Hillsboro Mayor Drew Hastings said Tuesday that he has directed Hillsboro Police Chief Todd Whited to utilize reserve police officers to help tackle the drug problem in the city, “especially heroin.”
In a press release, Hastings also said he is exploring the formation of a Citizen Liaison Group to “provide community input and let citizens interact with our department to better understand the issues facing our police force.”
The mayor said the effort “will also help our police department to better understand the concerns of our community.”
Hastings said later that the police department has six reserve officers, mainly utilized for special events at venues like Southern State Community College or during the Festival of the Bells. He said a conversation with Fred Beery, the city law director, led him to consider augmenting the police force by more frequently utilizing reserve officers.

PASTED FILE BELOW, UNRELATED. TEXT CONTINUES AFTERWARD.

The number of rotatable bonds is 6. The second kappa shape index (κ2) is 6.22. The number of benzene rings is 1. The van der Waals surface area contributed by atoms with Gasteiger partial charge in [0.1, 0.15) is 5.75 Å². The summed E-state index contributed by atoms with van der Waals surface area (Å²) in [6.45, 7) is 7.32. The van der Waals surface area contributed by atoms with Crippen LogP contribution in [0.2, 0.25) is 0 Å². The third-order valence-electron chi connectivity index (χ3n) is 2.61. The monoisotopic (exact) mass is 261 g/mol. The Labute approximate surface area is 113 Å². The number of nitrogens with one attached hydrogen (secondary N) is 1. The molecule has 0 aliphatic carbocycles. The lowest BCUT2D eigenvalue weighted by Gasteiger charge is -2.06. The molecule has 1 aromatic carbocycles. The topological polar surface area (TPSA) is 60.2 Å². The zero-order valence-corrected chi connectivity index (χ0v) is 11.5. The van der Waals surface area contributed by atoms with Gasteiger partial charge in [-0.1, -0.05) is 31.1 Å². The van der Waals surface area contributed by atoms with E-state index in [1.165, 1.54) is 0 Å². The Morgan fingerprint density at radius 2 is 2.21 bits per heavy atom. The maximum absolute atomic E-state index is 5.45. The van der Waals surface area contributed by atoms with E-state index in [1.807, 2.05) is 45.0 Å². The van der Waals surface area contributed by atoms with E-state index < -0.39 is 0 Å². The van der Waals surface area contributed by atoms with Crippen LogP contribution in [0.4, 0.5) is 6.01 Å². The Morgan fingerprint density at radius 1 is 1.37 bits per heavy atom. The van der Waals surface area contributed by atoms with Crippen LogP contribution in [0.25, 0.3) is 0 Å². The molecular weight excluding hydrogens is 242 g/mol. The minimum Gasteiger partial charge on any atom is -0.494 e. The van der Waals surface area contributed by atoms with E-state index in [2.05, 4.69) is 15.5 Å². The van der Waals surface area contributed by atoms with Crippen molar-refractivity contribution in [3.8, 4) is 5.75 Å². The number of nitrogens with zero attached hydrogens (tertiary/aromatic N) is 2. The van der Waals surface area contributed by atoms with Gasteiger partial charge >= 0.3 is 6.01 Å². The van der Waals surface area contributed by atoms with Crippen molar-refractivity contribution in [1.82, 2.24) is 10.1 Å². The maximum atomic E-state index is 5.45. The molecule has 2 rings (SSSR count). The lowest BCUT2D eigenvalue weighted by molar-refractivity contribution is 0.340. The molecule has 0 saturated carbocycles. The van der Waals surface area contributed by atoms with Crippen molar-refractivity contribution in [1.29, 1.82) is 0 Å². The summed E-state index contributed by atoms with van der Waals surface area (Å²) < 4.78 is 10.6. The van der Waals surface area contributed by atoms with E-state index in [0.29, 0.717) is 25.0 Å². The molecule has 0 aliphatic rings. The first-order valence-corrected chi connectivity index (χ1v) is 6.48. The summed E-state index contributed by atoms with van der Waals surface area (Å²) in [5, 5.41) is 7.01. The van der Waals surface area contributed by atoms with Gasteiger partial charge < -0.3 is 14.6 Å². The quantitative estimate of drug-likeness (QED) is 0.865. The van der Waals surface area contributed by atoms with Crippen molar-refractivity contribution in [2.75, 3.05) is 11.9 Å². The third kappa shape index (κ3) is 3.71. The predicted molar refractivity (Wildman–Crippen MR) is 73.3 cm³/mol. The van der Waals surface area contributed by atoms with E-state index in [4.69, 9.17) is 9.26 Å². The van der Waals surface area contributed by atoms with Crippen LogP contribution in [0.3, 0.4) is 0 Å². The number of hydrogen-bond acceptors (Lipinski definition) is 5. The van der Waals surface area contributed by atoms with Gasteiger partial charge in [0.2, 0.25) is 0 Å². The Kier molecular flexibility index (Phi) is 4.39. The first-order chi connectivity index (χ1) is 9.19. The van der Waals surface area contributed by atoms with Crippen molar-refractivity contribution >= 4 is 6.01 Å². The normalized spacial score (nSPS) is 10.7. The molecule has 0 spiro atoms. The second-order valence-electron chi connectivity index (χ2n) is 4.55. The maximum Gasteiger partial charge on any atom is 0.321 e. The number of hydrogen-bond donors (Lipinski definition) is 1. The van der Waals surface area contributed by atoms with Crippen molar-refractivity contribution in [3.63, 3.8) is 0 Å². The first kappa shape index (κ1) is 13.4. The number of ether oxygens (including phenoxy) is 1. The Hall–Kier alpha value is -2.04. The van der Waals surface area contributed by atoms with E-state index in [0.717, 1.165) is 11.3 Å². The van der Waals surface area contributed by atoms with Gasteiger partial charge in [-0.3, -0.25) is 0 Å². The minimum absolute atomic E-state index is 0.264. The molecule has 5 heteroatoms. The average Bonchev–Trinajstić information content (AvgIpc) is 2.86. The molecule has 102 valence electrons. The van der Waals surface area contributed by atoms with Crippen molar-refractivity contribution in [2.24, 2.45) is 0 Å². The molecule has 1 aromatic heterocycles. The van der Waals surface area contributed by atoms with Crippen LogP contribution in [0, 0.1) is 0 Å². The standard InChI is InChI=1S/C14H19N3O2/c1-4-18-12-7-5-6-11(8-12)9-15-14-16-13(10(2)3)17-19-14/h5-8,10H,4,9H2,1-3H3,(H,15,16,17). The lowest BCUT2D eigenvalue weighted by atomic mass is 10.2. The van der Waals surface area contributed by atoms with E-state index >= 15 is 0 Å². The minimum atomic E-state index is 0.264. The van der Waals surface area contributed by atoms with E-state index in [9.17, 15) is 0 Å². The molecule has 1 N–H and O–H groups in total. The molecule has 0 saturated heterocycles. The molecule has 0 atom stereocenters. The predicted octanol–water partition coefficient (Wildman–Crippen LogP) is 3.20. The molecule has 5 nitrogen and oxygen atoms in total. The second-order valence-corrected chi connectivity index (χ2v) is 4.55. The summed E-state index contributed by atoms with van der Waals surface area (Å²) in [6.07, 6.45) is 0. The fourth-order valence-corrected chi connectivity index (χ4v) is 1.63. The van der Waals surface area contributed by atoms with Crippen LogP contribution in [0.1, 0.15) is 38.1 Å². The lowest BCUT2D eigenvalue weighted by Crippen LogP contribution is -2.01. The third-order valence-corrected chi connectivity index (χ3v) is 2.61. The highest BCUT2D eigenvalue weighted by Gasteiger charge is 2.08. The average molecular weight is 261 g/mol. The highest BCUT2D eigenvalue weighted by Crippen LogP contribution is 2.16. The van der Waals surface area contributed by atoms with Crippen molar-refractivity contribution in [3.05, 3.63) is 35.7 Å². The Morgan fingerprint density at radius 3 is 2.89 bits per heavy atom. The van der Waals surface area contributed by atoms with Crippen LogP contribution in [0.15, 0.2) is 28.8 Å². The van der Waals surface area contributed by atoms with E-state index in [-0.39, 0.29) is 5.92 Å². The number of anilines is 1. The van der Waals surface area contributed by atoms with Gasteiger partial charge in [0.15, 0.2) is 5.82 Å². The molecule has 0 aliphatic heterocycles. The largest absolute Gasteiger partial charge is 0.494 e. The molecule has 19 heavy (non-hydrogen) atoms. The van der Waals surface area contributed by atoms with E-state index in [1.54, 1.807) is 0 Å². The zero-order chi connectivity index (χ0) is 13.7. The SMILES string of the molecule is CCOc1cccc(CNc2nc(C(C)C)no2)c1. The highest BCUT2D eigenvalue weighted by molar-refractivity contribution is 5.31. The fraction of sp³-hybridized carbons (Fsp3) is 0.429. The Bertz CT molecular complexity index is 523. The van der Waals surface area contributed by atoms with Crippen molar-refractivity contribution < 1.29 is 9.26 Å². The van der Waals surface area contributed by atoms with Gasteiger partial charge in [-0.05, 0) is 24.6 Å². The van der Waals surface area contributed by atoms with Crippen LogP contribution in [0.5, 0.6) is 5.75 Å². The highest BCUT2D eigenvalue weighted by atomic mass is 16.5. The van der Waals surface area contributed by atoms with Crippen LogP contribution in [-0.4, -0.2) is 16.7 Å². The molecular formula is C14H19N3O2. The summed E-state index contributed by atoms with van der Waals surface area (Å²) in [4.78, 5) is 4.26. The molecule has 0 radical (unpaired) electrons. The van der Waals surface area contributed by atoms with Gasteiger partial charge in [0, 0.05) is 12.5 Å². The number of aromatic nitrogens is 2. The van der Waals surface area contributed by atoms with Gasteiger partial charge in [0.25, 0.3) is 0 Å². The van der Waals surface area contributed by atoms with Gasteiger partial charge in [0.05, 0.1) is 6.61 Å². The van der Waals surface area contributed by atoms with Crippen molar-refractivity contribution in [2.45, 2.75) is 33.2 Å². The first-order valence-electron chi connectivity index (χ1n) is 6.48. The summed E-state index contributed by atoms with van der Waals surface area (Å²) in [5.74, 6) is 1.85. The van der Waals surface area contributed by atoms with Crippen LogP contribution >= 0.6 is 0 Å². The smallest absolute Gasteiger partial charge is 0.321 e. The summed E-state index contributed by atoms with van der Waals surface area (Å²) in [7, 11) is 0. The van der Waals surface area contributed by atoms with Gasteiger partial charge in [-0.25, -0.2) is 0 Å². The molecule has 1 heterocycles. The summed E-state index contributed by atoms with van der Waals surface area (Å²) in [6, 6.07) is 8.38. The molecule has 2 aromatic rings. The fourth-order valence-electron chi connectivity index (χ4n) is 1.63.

“I’ve left it up to the chief to utilize them as he thinks best,” said Hastings. “These officers are normally utilized for event and venue duty, but can be called to assist in more serious circumstances such as the one our city faces” with drugs.
Hastings said the reason for a citizen liaison group is to get more grassroots input on the drug problem and other issues facing the city. He said he is considering asking council members to identify residents from each ward who might bring forward ideas and share concerns.
“I think it would be good for the police department to hear what citizens have on their minds,” said the mayor.
Whited said Tuesday that utilizing reserve officers can help improve the department’s visibility, and he was exploring ways they might be used to the best advantage. But he said that reserve officers are volunteers who have full-time jobs. He said there is no substitute for a full-time drug investigator, which the department has not had for several months.
“My goal is to get a full-time drug officer,” said the chief.
He said all police officers can make arrests when they discover drugs in traffic stops or through other means, but an officer dedicated to drug investigations is more effective in eradicating drugs from the streets.
Whited said he is open to the mayor’s citizen liaison group.
“It shows transparency,” he said, along with opening the lines of communication and providing an opportunity to educate the public about police initiatives.
Reach Gary Abernathy at 937-393-3456 or on Twitter @abernathygary.
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